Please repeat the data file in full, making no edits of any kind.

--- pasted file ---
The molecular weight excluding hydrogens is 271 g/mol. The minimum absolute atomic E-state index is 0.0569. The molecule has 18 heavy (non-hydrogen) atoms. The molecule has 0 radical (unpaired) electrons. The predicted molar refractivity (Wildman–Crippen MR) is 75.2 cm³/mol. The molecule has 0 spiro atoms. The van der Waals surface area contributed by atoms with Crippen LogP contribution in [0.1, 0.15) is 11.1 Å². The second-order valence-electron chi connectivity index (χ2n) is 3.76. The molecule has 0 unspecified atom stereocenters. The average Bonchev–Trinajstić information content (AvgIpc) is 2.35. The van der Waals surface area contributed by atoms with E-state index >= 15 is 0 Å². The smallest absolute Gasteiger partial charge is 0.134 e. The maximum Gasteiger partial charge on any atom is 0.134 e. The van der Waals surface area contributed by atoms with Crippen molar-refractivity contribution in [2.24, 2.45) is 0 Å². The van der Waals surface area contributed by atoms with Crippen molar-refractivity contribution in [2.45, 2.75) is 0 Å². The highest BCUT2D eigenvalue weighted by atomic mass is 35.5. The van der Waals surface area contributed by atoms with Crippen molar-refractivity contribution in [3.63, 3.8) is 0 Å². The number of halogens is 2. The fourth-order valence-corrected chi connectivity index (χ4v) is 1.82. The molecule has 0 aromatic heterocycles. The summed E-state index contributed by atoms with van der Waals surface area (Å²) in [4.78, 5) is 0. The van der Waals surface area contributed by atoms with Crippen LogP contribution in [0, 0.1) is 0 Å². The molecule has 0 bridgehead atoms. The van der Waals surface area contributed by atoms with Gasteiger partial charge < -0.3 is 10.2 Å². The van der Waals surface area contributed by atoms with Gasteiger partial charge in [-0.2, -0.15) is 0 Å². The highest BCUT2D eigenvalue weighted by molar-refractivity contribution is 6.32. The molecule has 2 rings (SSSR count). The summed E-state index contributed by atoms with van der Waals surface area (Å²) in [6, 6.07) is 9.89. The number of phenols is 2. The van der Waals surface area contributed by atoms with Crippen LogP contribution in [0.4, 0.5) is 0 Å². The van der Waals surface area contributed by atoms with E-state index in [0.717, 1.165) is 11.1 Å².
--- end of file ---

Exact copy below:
The molecular weight excluding hydrogens is 271 g/mol. The minimum absolute atomic E-state index is 0.0569. The molecule has 18 heavy (non-hydrogen) atoms. The molecule has 0 radical (unpaired) electrons. The predicted molar refractivity (Wildman–Crippen MR) is 75.2 cm³/mol. The molecule has 0 spiro atoms. The van der Waals surface area contributed by atoms with Crippen LogP contribution in [0.1, 0.15) is 11.1 Å². The second-order valence-electron chi connectivity index (χ2n) is 3.76. The molecule has 0 unspecified atom stereocenters. The average Bonchev–Trinajstić information content (AvgIpc) is 2.35. The van der Waals surface area contributed by atoms with E-state index >= 15 is 0 Å². The smallest absolute Gasteiger partial charge is 0.134 e. The maximum Gasteiger partial charge on any atom is 0.134 e. The van der Waals surface area contributed by atoms with Crippen molar-refractivity contribution in [2.24, 2.45) is 0 Å². The van der Waals surface area contributed by atoms with Crippen molar-refractivity contribution in [2.45, 2.75) is 0 Å². The highest BCUT2D eigenvalue weighted by atomic mass is 35.5. The van der Waals surface area contributed by atoms with Crippen molar-refractivity contribution in [3.63, 3.8) is 0 Å². The number of halogens is 2. The fourth-order valence-corrected chi connectivity index (χ4v) is 1.82. The molecule has 0 aromatic heterocycles. The summed E-state index contributed by atoms with van der Waals surface area (Å²) in [4.78, 5) is 0. The van der Waals surface area contributed by atoms with Crippen LogP contribution in [0, 0.1) is 0 Å². The molecule has 0 bridgehead atoms. The van der Waals surface area contributed by atoms with Gasteiger partial charge < -0.3 is 10.2 Å². The van der Waals surface area contributed by atoms with Gasteiger partial charge in [-0.2, -0.15) is 0 Å². The highest BCUT2D eigenvalue weighted by molar-refractivity contribution is 6.32. The molecule has 2 rings (SSSR count). The summed E-state index contributed by atoms with van der Waals surface area (Å²) in [6, 6.07) is 9.89. The number of phenols is 2. The van der Waals surface area contributed by atoms with Crippen LogP contribution in [0.4, 0.5) is 0 Å². The van der Waals surface area contributed by atoms with E-state index in [0.717, 1.165) is 11.1 Å².